The brilliant virtuoso violinist, Ruth Waterman, recounts in her vivid book, When Swan Lake Comes to Sarajevo (Canterbury Press, £12.99), her experiences in Bosnia from six trips between 2002 and 2006. Her title comes from a comment she heard in a city which once had exemplified the ethos of peaceful coexistence between diverse peoples: "When Swan Lake comes to Sarajevo, it will mean we are getting back to normal."
Waterman did indeed take Swan Lake to Bosnia following an invitation to work with the Mostar Sinfonietta as a vital contribution to the restoration of normality to a country that had suffered, from 1992 to 1995, a bitter fratricidal war that pitched Serbs, Croats and Muslims against each other. Creating a multi-ethnic orchestra, that would always be short of instrumentalists, required exceptional optimism, inspiration, improvisational flair and solid hard work. Waterman, well-blessed with those qualities, devoted herself to the Sinfonietta, overcame its shortcomings as a depleted ensemble, rehearsed it indefatigably and - as its guest conductor - enabled it to give concerts that attracted large audiences.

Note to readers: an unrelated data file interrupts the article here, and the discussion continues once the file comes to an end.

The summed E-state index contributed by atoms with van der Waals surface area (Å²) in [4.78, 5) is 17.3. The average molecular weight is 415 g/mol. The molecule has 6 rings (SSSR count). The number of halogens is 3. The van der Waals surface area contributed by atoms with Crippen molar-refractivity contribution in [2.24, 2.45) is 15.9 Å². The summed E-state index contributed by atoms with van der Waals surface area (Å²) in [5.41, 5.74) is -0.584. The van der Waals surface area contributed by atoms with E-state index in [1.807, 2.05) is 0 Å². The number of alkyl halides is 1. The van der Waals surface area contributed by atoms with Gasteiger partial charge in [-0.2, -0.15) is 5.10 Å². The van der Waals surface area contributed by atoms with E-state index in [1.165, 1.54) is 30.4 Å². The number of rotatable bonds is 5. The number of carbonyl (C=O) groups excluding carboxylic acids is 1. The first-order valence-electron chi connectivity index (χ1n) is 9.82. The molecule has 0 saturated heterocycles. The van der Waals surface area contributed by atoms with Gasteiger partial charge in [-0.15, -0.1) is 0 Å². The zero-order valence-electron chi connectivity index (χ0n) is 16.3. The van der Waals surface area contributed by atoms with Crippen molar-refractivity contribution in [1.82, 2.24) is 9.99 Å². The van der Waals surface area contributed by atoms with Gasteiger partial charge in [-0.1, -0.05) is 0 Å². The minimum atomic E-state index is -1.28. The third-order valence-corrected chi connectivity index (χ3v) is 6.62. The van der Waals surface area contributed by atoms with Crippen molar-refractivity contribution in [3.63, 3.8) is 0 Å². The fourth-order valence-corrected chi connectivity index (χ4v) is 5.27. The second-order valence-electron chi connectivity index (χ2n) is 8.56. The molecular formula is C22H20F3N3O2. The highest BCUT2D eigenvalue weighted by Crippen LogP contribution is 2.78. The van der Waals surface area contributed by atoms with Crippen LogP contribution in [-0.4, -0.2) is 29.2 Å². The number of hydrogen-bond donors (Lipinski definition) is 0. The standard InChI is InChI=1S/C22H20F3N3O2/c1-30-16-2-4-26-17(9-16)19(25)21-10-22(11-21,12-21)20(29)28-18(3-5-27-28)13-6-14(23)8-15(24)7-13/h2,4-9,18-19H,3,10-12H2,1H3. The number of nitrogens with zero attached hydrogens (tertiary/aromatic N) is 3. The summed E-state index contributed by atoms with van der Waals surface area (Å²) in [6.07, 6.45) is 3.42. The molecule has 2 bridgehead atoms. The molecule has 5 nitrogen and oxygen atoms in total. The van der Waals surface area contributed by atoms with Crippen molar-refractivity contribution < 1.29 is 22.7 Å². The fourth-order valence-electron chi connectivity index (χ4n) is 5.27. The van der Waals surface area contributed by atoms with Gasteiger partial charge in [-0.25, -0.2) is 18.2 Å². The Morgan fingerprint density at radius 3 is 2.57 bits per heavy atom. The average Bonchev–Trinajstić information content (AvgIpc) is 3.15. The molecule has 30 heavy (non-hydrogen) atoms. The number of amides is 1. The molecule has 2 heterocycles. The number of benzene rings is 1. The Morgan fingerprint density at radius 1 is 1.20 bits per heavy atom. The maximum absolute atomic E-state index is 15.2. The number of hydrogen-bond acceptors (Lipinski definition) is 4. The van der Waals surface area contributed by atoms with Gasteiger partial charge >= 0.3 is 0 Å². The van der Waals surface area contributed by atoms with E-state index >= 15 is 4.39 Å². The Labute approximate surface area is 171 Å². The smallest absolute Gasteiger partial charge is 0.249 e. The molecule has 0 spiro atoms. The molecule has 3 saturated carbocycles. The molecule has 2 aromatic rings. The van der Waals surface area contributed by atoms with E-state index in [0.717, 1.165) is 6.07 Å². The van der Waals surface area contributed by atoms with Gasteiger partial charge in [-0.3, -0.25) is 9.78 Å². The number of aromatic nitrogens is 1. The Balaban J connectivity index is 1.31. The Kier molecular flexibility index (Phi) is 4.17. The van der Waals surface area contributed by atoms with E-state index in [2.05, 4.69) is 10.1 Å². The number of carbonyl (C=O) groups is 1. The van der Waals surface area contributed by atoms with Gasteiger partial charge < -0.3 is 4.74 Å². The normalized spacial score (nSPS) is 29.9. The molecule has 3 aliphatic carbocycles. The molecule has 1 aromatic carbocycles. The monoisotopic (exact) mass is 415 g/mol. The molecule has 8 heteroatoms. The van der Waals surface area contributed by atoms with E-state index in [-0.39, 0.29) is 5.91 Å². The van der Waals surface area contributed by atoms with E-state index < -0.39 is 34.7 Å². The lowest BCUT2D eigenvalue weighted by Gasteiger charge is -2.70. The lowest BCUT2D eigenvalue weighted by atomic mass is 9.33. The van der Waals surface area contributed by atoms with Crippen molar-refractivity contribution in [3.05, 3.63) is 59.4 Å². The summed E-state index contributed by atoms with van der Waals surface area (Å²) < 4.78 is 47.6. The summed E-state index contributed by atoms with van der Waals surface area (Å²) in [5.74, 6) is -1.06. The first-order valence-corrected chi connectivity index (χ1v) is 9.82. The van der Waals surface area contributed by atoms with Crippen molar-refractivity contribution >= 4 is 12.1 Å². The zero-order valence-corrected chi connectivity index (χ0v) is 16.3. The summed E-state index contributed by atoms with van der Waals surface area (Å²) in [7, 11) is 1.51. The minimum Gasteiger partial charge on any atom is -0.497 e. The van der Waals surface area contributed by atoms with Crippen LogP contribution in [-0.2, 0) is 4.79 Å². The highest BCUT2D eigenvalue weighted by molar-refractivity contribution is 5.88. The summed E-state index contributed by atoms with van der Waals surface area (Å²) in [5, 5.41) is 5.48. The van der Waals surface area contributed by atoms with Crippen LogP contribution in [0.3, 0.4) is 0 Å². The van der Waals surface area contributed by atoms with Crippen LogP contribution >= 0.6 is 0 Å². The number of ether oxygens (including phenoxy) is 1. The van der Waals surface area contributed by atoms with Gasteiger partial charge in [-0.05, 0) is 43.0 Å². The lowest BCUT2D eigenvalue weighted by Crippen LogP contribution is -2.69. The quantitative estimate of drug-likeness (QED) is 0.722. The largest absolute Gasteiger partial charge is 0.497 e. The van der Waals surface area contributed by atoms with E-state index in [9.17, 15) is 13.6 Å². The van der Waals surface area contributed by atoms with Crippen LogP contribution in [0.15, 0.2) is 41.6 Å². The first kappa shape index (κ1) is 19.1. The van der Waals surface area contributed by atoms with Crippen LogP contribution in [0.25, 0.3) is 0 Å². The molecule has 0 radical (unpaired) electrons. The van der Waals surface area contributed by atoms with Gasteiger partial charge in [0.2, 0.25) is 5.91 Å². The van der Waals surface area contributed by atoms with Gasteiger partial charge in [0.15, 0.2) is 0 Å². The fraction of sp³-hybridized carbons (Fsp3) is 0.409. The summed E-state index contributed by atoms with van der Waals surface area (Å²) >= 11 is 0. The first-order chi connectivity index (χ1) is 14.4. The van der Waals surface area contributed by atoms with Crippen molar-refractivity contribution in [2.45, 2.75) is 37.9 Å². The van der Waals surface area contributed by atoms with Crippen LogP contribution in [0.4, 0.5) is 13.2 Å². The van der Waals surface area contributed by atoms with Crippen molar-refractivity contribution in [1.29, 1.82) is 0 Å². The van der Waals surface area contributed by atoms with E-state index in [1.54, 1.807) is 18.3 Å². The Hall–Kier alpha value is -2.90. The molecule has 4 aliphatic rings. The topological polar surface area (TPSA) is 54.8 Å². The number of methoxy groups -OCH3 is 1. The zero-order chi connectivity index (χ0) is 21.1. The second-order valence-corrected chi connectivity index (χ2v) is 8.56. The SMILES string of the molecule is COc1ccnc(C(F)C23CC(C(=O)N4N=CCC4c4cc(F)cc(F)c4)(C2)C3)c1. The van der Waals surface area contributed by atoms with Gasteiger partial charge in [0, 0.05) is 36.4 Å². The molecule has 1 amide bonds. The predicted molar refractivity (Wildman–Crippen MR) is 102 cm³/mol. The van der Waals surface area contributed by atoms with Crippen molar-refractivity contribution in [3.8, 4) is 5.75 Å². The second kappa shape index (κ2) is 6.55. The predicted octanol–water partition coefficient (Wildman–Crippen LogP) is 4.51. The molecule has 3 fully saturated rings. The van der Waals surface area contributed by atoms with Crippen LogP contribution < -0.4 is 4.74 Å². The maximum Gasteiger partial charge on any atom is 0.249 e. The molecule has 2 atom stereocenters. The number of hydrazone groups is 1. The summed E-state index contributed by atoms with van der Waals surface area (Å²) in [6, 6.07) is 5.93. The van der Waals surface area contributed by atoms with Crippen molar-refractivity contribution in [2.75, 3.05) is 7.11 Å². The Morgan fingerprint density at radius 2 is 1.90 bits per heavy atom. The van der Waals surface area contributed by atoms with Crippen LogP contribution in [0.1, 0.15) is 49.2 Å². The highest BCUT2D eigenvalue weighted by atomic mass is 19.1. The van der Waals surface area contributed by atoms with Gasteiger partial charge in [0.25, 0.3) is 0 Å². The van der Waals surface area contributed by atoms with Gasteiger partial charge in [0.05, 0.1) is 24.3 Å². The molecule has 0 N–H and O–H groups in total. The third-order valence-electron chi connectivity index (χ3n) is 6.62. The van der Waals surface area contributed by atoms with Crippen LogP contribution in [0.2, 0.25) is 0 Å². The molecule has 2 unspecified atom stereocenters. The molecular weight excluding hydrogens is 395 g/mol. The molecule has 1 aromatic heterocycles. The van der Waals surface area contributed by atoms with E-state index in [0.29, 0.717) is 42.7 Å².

She became passionately involved with the lives of her musicians and the people in general. There are poignant insights into the sufferings of individuals who somehow survived the shelling, sniping, life amid ruins, hunger, and grief for those who had been brutally killed. Waterman excels in conveying the spirit, so evident in her musicians, that celebrates life and puts faith in the future. Bosnia still bears deep wounds, but Mostar's Old Bridge has been rebuilt to its original specifications and is now a Unesco World Heritage site; that and the Sinfonietta stand as beacons of hope for better times.